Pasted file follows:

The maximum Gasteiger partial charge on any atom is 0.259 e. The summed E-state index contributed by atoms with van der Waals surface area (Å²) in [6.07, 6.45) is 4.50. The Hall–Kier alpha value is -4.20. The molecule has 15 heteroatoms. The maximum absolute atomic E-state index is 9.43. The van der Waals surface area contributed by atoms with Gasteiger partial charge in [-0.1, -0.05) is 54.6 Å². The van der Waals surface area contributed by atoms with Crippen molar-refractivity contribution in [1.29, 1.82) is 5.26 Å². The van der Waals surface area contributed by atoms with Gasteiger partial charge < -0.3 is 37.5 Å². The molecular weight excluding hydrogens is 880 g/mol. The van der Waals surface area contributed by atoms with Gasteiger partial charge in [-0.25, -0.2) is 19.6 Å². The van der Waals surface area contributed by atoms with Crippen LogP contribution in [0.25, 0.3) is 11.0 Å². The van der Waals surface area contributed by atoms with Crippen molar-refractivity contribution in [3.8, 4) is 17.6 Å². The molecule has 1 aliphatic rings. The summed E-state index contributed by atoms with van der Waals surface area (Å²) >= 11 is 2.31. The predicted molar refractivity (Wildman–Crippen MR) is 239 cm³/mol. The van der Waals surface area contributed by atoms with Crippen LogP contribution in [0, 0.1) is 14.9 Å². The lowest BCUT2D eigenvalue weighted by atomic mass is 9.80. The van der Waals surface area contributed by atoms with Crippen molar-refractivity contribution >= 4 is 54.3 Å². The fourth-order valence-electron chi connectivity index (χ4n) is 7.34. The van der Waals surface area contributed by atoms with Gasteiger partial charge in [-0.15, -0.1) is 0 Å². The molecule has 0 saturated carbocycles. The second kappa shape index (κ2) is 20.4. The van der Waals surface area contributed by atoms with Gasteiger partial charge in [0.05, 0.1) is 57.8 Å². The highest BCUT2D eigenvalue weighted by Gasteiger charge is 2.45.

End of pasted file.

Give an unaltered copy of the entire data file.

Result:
The maximum Gasteiger partial charge on any atom is 0.259 e. The summed E-state index contributed by atoms with van der Waals surface area (Å²) in [6.07, 6.45) is 4.50. The Hall–Kier alpha value is -4.20. The molecule has 15 heteroatoms. The maximum absolute atomic E-state index is 9.43. The van der Waals surface area contributed by atoms with Gasteiger partial charge in [-0.1, -0.05) is 54.6 Å². The van der Waals surface area contributed by atoms with Crippen molar-refractivity contribution in [1.29, 1.82) is 5.26 Å². The van der Waals surface area contributed by atoms with Gasteiger partial charge < -0.3 is 37.5 Å². The molecular weight excluding hydrogens is 880 g/mol. The van der Waals surface area contributed by atoms with Gasteiger partial charge in [-0.25, -0.2) is 19.6 Å². The van der Waals surface area contributed by atoms with Crippen LogP contribution in [0.25, 0.3) is 11.0 Å². The van der Waals surface area contributed by atoms with Crippen molar-refractivity contribution in [3.8, 4) is 17.6 Å². The molecule has 1 aliphatic rings. The summed E-state index contributed by atoms with van der Waals surface area (Å²) >= 11 is 2.31. The predicted molar refractivity (Wildman–Crippen MR) is 239 cm³/mol. The van der Waals surface area contributed by atoms with Crippen LogP contribution in [0, 0.1) is 14.9 Å². The lowest BCUT2D eigenvalue weighted by atomic mass is 9.80. The van der Waals surface area contributed by atoms with Crippen molar-refractivity contribution >= 4 is 54.3 Å². The fourth-order valence-electron chi connectivity index (χ4n) is 7.34. The van der Waals surface area contributed by atoms with Gasteiger partial charge in [-0.15, -0.1) is 0 Å². The molecule has 0 saturated carbocycles. The second kappa shape index (κ2) is 20.4. The van der Waals surface area contributed by atoms with Gasteiger partial charge in [0.05, 0.1) is 57.8 Å². The highest BCUT2D eigenvalue weighted by Gasteiger charge is 2.45.